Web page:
We met at 8 am in Tian’anmen Square with Annette and Alberto, a couple we had met in Xi’an and with whom we had made plans to spend a day visiting Beijing. Annette reminds me a lot of Faby: brunette with brown eyes, short, pretty, and with an enviable bronze complexion. She is German, has a German mom and a Bangladeshi dad, and like my beloved daughter is a polyglot who feels at home anywhere in the world. Alberto is Catalan, speaks very good Spanish and English, and is tall and of fair complexion (just like DJ!). They are traveling through China for three weeks, after which Alberto will back home to Barcelona and Annette will go to Hangzhou for a year to complete her degree in Economics. Pretty interesting travel buddies for the day, wouldn’t you say?
The Forbidden City was a bit of a disappointment. It is a must-see landmark in Beijing, but in summer it is hot and terribly crowded. Besides, you only get to see the central one third of the whole complex, where the big palaces are. OK, one would think, there should be plenty to see in the big palaces. Alas, no. They are essentially giant warehouses, with a rug, a throne, and a few imperial amenities (you need to add with your mind a throng of 3,000 concubines, flowing banners held by eunuchs, lanterns, gongs, and colorfully dressed courtiers to get an idea of what the place might have looked like in its heyday). But you have to do your imagining as you peer through rather narrow openings since the public is not allowed inside the warehouses.
The imperial garden, at the far north of the complex, is OK, but not as imperial as Versailles or those of the European nobility. Besides, the soot that floats over Beijing gives all surfaces a slightly shabby aspect.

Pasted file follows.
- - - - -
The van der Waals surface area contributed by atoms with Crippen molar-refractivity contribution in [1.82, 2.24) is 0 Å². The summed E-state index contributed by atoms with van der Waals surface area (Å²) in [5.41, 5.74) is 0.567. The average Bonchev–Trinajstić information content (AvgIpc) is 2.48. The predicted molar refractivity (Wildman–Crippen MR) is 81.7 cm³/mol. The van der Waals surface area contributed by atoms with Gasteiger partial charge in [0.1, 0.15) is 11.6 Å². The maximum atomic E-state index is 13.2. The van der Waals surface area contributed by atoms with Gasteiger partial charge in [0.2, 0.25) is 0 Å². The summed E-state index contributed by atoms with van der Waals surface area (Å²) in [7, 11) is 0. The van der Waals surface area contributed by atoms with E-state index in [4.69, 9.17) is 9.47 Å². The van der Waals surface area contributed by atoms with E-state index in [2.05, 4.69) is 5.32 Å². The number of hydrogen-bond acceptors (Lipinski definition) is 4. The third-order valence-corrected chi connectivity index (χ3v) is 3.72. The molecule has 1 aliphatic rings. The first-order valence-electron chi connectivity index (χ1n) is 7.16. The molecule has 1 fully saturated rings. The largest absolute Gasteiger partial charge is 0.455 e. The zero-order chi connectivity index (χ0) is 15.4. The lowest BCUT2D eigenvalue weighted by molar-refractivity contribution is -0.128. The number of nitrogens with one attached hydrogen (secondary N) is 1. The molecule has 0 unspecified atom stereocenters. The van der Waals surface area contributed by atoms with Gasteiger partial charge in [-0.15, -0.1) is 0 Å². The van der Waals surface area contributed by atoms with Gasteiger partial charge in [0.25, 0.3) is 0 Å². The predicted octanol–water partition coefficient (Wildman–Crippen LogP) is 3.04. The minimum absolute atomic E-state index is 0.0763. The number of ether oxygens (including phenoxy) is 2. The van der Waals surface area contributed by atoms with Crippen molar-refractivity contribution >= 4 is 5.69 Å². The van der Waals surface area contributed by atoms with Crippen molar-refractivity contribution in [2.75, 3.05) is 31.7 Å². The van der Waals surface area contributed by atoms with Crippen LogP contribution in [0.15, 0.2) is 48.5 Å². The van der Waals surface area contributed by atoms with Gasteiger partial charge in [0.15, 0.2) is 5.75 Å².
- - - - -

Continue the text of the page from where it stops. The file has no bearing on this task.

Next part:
Fortunately Klaus had recommended climbing the small wooded hill that rises north of the Forbidden City, and that was delightful. An additional fee of 20 yuan cut the crowds by at least 90%, so you could actually stroll through the woods, stop to look at groups doing dance/exercise, and from the top of the hill look at the Forbidden City, which from the distance does indeed look imperial and vast (this is when we realized tourists only have access to one third of the whole complex).
With our karma and feng shui restored, we ventured west, to the lakes that border the Forbidden City to the west, and where the Winter Palace and the White Pagoda are located. I never identified the palace, but the complex of the White Pagoda was quite interesting, with several temples devoted to different incarnations of the Buda and his coterie of angels and demons.
The lakes themselves are a favorite place of relaxation for the Beijingese, with all sorts of opportunities for boating, strolling, or picture-taking. Now, the Chinese have taken into picture-taking with a vengeance, and are intent on dethroning the Japanese as the biggest collectors of tasteless pictures. Interesting characteristics include total lack of the concept of framing, avoidance of any sense of normality (either by being stone faced or by breaking into silly poses), and incredibly long intervals to actually snap the picture (why, in comparison with them el Coquito is like lightening in taking a picture).
Thoroughly satisfied with ourselves we were thinking of quitting for a few hours, but we dug deep into our reserves of inner strength and went walking through the Hutongs west of the imperial complex. You see, Beijing was built from scratch as a planned city in the 1420’s, and as soon as the imperial and administrative complexes were delimited a couple of million squatters established residence around them (actually, they were probably the workers and artisans that built the imperial complex). Well, as time went by the “old city” became defined by a network of alleys with small, single family residences, where the people lived in a type of vecindad or vecindario, doing half of their living in the communal areas. So the narrow streets were where kids played, food was prepared in small coal burners, bucket showers were taken, clothes were hung, and socializing took place. With the Olympic games in 2008 many of these vecindarios or Hutongs were razed to the ground, but a few were rebuilt as a show piece of history, and the remaining ones were give a coat of paint to brighten their squalor. Luke felt we were wasting our time walking through little ugly streets, but I hope one of these days he will remember walking through the history of old Beijing.